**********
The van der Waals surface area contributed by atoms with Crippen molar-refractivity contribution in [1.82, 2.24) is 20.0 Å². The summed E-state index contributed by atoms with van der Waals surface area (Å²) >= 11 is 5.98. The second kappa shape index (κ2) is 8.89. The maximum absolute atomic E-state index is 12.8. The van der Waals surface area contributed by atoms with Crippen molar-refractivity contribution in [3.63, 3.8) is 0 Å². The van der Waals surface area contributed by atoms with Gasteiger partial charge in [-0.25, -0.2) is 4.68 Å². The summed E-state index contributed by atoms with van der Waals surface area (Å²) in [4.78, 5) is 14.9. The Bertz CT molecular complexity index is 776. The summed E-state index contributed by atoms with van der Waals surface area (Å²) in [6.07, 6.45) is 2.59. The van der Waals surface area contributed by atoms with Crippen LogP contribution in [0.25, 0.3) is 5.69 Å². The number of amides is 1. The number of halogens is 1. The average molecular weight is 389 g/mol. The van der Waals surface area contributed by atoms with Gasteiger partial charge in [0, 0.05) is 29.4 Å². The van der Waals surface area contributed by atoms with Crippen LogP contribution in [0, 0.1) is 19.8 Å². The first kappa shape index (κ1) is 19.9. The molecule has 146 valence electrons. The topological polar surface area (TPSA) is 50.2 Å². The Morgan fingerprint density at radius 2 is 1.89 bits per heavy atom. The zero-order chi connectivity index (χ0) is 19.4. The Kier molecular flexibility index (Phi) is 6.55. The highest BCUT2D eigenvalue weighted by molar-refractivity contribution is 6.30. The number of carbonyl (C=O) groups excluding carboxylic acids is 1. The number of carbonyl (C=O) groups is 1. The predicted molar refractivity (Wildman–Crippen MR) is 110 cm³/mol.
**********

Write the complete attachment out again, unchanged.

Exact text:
The van der Waals surface area contributed by atoms with Crippen molar-refractivity contribution in [1.82, 2.24) is 20.0 Å². The summed E-state index contributed by atoms with van der Waals surface area (Å²) >= 11 is 5.98. The second kappa shape index (κ2) is 8.89. The maximum absolute atomic E-state index is 12.8. The van der Waals surface area contributed by atoms with Crippen molar-refractivity contribution in [3.63, 3.8) is 0 Å². The van der Waals surface area contributed by atoms with Gasteiger partial charge in [-0.25, -0.2) is 4.68 Å². The summed E-state index contributed by atoms with van der Waals surface area (Å²) in [4.78, 5) is 14.9. The Bertz CT molecular complexity index is 776. The summed E-state index contributed by atoms with van der Waals surface area (Å²) in [6.07, 6.45) is 2.59. The van der Waals surface area contributed by atoms with Crippen LogP contribution in [0.25, 0.3) is 5.69 Å². The number of amides is 1. The number of halogens is 1. The average molecular weight is 389 g/mol. The van der Waals surface area contributed by atoms with Gasteiger partial charge in [0, 0.05) is 29.4 Å². The van der Waals surface area contributed by atoms with Crippen LogP contribution in [0, 0.1) is 19.8 Å². The first kappa shape index (κ1) is 19.9. The molecule has 146 valence electrons. The topological polar surface area (TPSA) is 50.2 Å². The Morgan fingerprint density at radius 2 is 1.89 bits per heavy atom. The zero-order chi connectivity index (χ0) is 19.4. The Kier molecular flexibility index (Phi) is 6.55. The highest BCUT2D eigenvalue weighted by molar-refractivity contribution is 6.30. The number of carbonyl (C=O) groups excluding carboxylic acids is 1. The number of carbonyl (C=O) groups is 1. The predicted molar refractivity (Wildman–Crippen MR) is 110 cm³/mol.